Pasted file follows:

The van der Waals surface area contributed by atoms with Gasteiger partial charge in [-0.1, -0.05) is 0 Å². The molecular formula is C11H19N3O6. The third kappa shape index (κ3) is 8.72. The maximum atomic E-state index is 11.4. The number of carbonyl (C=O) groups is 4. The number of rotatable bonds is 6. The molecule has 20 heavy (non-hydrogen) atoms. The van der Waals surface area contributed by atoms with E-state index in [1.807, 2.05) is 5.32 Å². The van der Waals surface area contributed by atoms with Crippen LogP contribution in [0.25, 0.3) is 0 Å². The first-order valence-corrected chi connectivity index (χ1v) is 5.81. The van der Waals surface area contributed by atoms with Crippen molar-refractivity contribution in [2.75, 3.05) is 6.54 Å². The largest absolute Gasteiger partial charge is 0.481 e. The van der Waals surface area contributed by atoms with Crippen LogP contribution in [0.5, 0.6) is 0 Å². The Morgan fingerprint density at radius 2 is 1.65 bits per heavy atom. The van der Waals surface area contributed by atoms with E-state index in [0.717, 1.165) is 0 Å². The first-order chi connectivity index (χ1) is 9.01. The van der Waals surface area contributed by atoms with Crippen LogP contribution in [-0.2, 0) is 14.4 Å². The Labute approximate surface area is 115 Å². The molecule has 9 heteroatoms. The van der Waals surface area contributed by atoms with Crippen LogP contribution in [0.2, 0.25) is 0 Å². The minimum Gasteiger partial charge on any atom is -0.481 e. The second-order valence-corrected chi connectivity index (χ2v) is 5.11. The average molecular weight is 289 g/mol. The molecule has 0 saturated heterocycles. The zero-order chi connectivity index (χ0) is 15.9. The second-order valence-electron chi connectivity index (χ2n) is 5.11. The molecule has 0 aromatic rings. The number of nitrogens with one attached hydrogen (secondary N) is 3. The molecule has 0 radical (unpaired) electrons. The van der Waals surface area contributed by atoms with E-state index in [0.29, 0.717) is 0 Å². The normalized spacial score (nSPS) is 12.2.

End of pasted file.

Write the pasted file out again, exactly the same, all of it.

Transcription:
The van der Waals surface area contributed by atoms with Gasteiger partial charge in [-0.1, -0.05) is 0 Å². The molecular formula is C11H19N3O6. The third kappa shape index (κ3) is 8.72. The maximum atomic E-state index is 11.4. The number of carbonyl (C=O) groups is 4. The number of rotatable bonds is 6. The molecule has 20 heavy (non-hydrogen) atoms. The van der Waals surface area contributed by atoms with E-state index in [1.807, 2.05) is 5.32 Å². The van der Waals surface area contributed by atoms with Crippen LogP contribution in [0.25, 0.3) is 0 Å². The first-order valence-corrected chi connectivity index (χ1v) is 5.81. The van der Waals surface area contributed by atoms with Crippen molar-refractivity contribution in [2.75, 3.05) is 6.54 Å². The largest absolute Gasteiger partial charge is 0.481 e. The van der Waals surface area contributed by atoms with Crippen LogP contribution in [0.5, 0.6) is 0 Å². The Morgan fingerprint density at radius 2 is 1.65 bits per heavy atom. The van der Waals surface area contributed by atoms with E-state index in [0.717, 1.165) is 0 Å². The first-order chi connectivity index (χ1) is 9.01. The van der Waals surface area contributed by atoms with Crippen LogP contribution in [-0.2, 0) is 14.4 Å². The Labute approximate surface area is 115 Å². The molecule has 9 heteroatoms. The van der Waals surface area contributed by atoms with Crippen LogP contribution in [0.2, 0.25) is 0 Å². The minimum Gasteiger partial charge on any atom is -0.481 e. The second-order valence-corrected chi connectivity index (χ2v) is 5.11. The average molecular weight is 289 g/mol. The molecule has 0 saturated heterocycles. The zero-order chi connectivity index (χ0) is 15.9. The second-order valence-electron chi connectivity index (χ2n) is 5.11. The molecule has 0 aromatic rings. The number of nitrogens with one attached hydrogen (secondary N) is 3. The molecule has 0 radical (unpaired) electrons. The van der Waals surface area contributed by atoms with E-state index in [0.29, 0.717) is 0 Å². The normalized spacial score (nSPS) is 12.2.